I wrote some time ago about the way in which the market has been modelled and driven on similar lines to the banking industry: trading on apathy and innumerable products which effectively negate an informed choice. Add to this the continued practice of keeping our direct debits higher than the cost of our actual use, so that we overpay whilst the energy providers garner the interest.
Now the government is scrambling for a coherent policy to regulate pricing in response to a back-of-a-fag-packet proposal from the opposition, as if keeping the lights on and meeting the country’s higher energy consumption isn’t challenging enough already.
Whilst healthy competition can balance a market and to some degree keep it honest, we will always be hit harder in the pocket if we fail to recognise when hidden costs are being peddled as choice. Whatever next, the needless proliferation and rising prices of TV, phone and broadband products and services? Don’t look now, it’s already happening.
Are businesses missing a trick with recruitment?
A buddy of mine recently attended a job interview. To my mind he was a shoe-in for the role. He is one of the most hardworking, diligent and efficient people I know, and his CV reflects this.
He didn’t get the job and it’s possible of course that he was simply pipped to the post by a better all round candidate. Except to say that the recruiting company cited a lack of specific experience in their own industry sector as the reason for his falling at the final hurdle.
Cast your eye across most job specifications these days and you will see a similar pattern: ‘Previous experience in X or Y industry essential’ is a typically stated pre-requisite.
Employers are missing a trick by insisting on specific expertise and experience which immediately rules out some highly talented candidates who would excel in the advertised post.
On the face of it, this seems a blinkered and flawed approach. There are thousands of different disciplines, sectors and niche markets out there in the business world, and a hidden elite of outstanding individuals who have transferable skills and the ability to turn their hand to a wide range of roles. This certainly holds true for the sales, marketing and PR industries.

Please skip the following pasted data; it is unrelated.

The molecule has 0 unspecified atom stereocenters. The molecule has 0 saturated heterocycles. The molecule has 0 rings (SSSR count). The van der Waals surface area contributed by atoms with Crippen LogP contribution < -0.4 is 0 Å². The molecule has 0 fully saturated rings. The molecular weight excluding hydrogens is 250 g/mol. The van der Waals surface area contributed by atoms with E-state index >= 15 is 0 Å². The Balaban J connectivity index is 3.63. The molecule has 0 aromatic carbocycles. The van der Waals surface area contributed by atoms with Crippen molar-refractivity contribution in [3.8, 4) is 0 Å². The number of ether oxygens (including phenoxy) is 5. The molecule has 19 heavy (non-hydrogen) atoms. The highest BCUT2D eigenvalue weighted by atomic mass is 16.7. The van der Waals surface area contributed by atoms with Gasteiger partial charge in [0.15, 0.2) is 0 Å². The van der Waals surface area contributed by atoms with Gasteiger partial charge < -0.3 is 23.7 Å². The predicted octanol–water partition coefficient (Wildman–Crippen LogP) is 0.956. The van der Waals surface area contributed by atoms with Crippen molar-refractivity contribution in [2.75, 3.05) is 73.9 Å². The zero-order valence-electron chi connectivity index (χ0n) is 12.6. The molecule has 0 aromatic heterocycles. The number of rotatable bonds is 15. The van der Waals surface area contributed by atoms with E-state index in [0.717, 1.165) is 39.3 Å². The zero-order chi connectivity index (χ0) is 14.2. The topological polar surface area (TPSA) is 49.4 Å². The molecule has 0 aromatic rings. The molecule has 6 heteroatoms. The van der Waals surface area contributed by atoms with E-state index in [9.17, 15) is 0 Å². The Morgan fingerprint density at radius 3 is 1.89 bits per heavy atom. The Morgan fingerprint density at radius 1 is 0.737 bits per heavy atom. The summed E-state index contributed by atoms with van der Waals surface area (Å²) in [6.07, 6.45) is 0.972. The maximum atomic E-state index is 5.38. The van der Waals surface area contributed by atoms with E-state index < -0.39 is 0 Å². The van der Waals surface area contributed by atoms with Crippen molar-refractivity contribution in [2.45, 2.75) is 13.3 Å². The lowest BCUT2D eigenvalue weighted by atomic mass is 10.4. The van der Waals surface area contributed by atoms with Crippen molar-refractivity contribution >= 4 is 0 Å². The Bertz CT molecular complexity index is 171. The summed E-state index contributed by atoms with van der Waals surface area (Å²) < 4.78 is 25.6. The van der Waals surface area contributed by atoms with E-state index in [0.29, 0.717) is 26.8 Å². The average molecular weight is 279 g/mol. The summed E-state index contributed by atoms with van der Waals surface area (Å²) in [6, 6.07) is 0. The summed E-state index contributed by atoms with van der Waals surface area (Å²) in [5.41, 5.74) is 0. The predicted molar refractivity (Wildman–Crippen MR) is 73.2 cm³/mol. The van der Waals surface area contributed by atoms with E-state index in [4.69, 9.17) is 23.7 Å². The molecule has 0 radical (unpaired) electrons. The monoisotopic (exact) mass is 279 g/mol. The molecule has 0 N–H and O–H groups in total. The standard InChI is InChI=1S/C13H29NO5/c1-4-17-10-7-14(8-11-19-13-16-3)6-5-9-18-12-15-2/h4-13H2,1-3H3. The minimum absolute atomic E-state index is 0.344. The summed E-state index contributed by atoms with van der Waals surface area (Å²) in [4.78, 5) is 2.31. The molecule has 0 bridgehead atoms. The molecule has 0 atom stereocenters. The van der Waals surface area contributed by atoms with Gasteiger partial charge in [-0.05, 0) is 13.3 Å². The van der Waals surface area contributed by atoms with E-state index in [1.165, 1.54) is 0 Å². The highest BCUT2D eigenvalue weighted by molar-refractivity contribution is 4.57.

The other day I was asked to write an 800 word article on lettuce sorting. I didn’t know anything about lettuce sorting, nor indeed the highly technological world of fruit, nut and vegetable harvesting, separation and distribution. I listened to what the client wanted, learned a few things along the way, and submitted my piece. The client thanked me heartily for my work. QED.
Early in my career, one of my first bosses said to me that project management boiled down to the following simple rule of thumb: ‘See it, count it, manage it’. Intelligence, organisation, efficiency. He was a Yorkshireman too.
So unless it really is rocket science, the best candidate does not necessarily have to have experience in your field. Widen your view on recruitment, and you might just unearth a diamond rather than a wet lettuce.
Is Vince right?
The summer sunshine may already be a distant memory, but did it help create a mirage of optimism, or are there really promising signs of economic recovery? Certainly the rhetoric has gone up a notch or two in recent weeks (September 2013).
As usual, the housing market is being used as a major barometer and estate agencies and home builders have been quick to suggest that we have more than turned the corner. So is the lugubrious Vince Cable justified in taking his ‘bearish’ stance? As ever, we need to look beyond the politicking to see the real picture.
There are signs that the typical ripple effect of house prices from the South East outwards is no longer in sync with the rest of the country. London remains (would you believe it) a relatively cheaper capital city in which to live, so demand for housing is as high as ever. The Land Registry’s house price index based on actual sales figures is yet to show sustained property value increases for Northern areas.
Couple this with the government’s wheeze to boost the housing market by effectively underwriting the mortgages of first time buyers, potentially at tax payers’ future expense, and you can understand the concern that an unsustainable bubble may inflict further damage on the UK economy.
For a freelance PR and professional copywriter, the ability to diversify and turn a hand to different writing disciplines to help clients with their business growth and marketing has never been so relevant. In recent months I have been asked to undertake many more copywriting assignments for website content, online communications, direct mail and sales literature. Please take a few minutes to browse round the site and get in touch if you would like to discuss your communications needs.